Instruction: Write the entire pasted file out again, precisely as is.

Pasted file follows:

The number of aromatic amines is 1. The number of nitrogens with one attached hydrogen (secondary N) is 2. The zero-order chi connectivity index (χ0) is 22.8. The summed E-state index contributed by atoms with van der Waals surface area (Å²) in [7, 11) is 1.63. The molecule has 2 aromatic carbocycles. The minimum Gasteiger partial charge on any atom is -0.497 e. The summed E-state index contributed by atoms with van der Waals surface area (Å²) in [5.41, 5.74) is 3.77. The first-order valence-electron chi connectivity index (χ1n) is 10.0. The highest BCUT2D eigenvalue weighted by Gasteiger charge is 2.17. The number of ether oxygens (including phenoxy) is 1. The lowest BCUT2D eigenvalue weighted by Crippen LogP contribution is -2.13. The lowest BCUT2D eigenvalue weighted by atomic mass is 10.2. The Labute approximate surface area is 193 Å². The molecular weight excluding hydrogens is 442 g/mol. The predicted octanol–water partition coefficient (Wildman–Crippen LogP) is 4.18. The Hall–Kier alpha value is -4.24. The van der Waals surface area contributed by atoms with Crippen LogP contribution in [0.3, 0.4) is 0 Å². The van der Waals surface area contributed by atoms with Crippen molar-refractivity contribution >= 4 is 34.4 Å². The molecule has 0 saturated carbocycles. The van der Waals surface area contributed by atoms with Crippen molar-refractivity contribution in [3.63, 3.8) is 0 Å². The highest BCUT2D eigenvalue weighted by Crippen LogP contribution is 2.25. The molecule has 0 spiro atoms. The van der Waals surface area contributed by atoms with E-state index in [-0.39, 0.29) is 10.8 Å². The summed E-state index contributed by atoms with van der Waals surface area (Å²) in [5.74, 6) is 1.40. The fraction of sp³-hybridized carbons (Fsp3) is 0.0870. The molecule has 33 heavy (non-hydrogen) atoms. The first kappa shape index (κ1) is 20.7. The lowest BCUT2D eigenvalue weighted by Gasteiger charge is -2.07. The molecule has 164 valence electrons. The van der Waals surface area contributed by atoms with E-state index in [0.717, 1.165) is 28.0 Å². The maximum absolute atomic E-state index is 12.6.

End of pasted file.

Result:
The number of aromatic amines is 1. The number of nitrogens with one attached hydrogen (secondary N) is 2. The zero-order chi connectivity index (χ0) is 22.8. The summed E-state index contributed by atoms with van der Waals surface area (Å²) in [7, 11) is 1.63. The molecule has 2 aromatic carbocycles. The minimum Gasteiger partial charge on any atom is -0.497 e. The summed E-state index contributed by atoms with van der Waals surface area (Å²) in [5.41, 5.74) is 3.77. The first-order valence-electron chi connectivity index (χ1n) is 10.0. The highest BCUT2D eigenvalue weighted by Gasteiger charge is 2.17. The number of ether oxygens (including phenoxy) is 1. The lowest BCUT2D eigenvalue weighted by Crippen LogP contribution is -2.13. The lowest BCUT2D eigenvalue weighted by atomic mass is 10.2. The Labute approximate surface area is 193 Å². The molecular weight excluding hydrogens is 442 g/mol. The predicted octanol–water partition coefficient (Wildman–Crippen LogP) is 4.18. The Hall–Kier alpha value is -4.24. The van der Waals surface area contributed by atoms with Crippen LogP contribution in [0.3, 0.4) is 0 Å². The van der Waals surface area contributed by atoms with Crippen molar-refractivity contribution >= 4 is 34.4 Å². The molecule has 0 saturated carbocycles. The van der Waals surface area contributed by atoms with Crippen molar-refractivity contribution in [3.63, 3.8) is 0 Å². The highest BCUT2D eigenvalue weighted by Crippen LogP contribution is 2.25. The molecule has 0 spiro atoms. The van der Waals surface area contributed by atoms with E-state index in [-0.39, 0.29) is 10.8 Å². The summed E-state index contributed by atoms with van der Waals surface area (Å²) in [5.74, 6) is 1.40. The fraction of sp³-hybridized carbons (Fsp3) is 0.0870. The molecule has 33 heavy (non-hydrogen) atoms. The first kappa shape index (κ1) is 20.7. The lowest BCUT2D eigenvalue weighted by Gasteiger charge is -2.07. The molecule has 164 valence electrons. The van der Waals surface area contributed by atoms with E-state index in [0.717, 1.165) is 28.0 Å². The maximum absolute atomic E-state index is 12.6.